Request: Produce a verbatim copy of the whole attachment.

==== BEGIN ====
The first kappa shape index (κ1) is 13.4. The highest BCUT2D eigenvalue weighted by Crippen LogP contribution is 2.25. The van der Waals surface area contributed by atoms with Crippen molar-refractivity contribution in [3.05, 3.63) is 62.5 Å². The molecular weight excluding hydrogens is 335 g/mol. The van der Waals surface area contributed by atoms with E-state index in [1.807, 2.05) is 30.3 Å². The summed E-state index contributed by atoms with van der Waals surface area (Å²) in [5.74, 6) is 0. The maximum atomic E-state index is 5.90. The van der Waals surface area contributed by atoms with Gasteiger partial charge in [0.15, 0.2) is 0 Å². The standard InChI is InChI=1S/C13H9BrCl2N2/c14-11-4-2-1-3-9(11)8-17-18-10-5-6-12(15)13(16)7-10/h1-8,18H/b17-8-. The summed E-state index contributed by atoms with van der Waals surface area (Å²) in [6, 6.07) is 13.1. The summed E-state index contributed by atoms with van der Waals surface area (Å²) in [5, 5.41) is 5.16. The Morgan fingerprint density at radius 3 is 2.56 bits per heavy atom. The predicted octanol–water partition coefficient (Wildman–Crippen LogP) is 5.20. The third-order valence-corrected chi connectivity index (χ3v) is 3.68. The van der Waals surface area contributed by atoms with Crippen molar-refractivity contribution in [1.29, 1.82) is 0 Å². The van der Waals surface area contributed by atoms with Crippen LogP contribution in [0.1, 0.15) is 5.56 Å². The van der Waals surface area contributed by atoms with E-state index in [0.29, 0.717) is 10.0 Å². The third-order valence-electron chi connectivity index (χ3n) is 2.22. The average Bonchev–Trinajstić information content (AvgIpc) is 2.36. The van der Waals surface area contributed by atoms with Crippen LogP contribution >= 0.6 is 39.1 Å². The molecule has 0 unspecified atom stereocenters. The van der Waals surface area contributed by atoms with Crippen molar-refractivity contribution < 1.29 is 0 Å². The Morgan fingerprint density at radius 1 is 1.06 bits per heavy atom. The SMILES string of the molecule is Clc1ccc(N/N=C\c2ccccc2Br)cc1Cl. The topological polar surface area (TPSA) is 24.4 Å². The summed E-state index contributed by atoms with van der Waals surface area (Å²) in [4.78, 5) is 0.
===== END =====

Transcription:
The first kappa shape index (κ1) is 13.4. The highest BCUT2D eigenvalue weighted by Crippen LogP contribution is 2.25. The van der Waals surface area contributed by atoms with Crippen molar-refractivity contribution in [3.05, 3.63) is 62.5 Å². The molecular weight excluding hydrogens is 335 g/mol. The van der Waals surface area contributed by atoms with E-state index in [1.807, 2.05) is 30.3 Å². The summed E-state index contributed by atoms with van der Waals surface area (Å²) in [5.74, 6) is 0. The maximum atomic E-state index is 5.90. The van der Waals surface area contributed by atoms with Gasteiger partial charge in [0.15, 0.2) is 0 Å². The standard InChI is InChI=1S/C13H9BrCl2N2/c14-11-4-2-1-3-9(11)8-17-18-10-5-6-12(15)13(16)7-10/h1-8,18H/b17-8-. The summed E-state index contributed by atoms with van der Waals surface area (Å²) in [6, 6.07) is 13.1. The summed E-state index contributed by atoms with van der Waals surface area (Å²) in [5, 5.41) is 5.16. The Morgan fingerprint density at radius 3 is 2.56 bits per heavy atom. The predicted octanol–water partition coefficient (Wildman–Crippen LogP) is 5.20. The third-order valence-corrected chi connectivity index (χ3v) is 3.68. The van der Waals surface area contributed by atoms with Crippen molar-refractivity contribution in [1.29, 1.82) is 0 Å². The van der Waals surface area contributed by atoms with Crippen LogP contribution in [0.1, 0.15) is 5.56 Å². The van der Waals surface area contributed by atoms with E-state index in [0.29, 0.717) is 10.0 Å². The third-order valence-electron chi connectivity index (χ3n) is 2.22. The average Bonchev–Trinajstić information content (AvgIpc) is 2.36. The van der Waals surface area contributed by atoms with Crippen LogP contribution >= 0.6 is 39.1 Å². The molecule has 0 unspecified atom stereocenters. The van der Waals surface area contributed by atoms with Crippen molar-refractivity contribution < 1.29 is 0 Å². The Morgan fingerprint density at radius 1 is 1.06 bits per heavy atom. The SMILES string of the molecule is Clc1ccc(N/N=C\c2ccccc2Br)cc1Cl. The topological polar surface area (TPSA) is 24.4 Å². The summed E-state index contributed by atoms with van der Waals surface area (Å²) in [4.78, 5) is 0.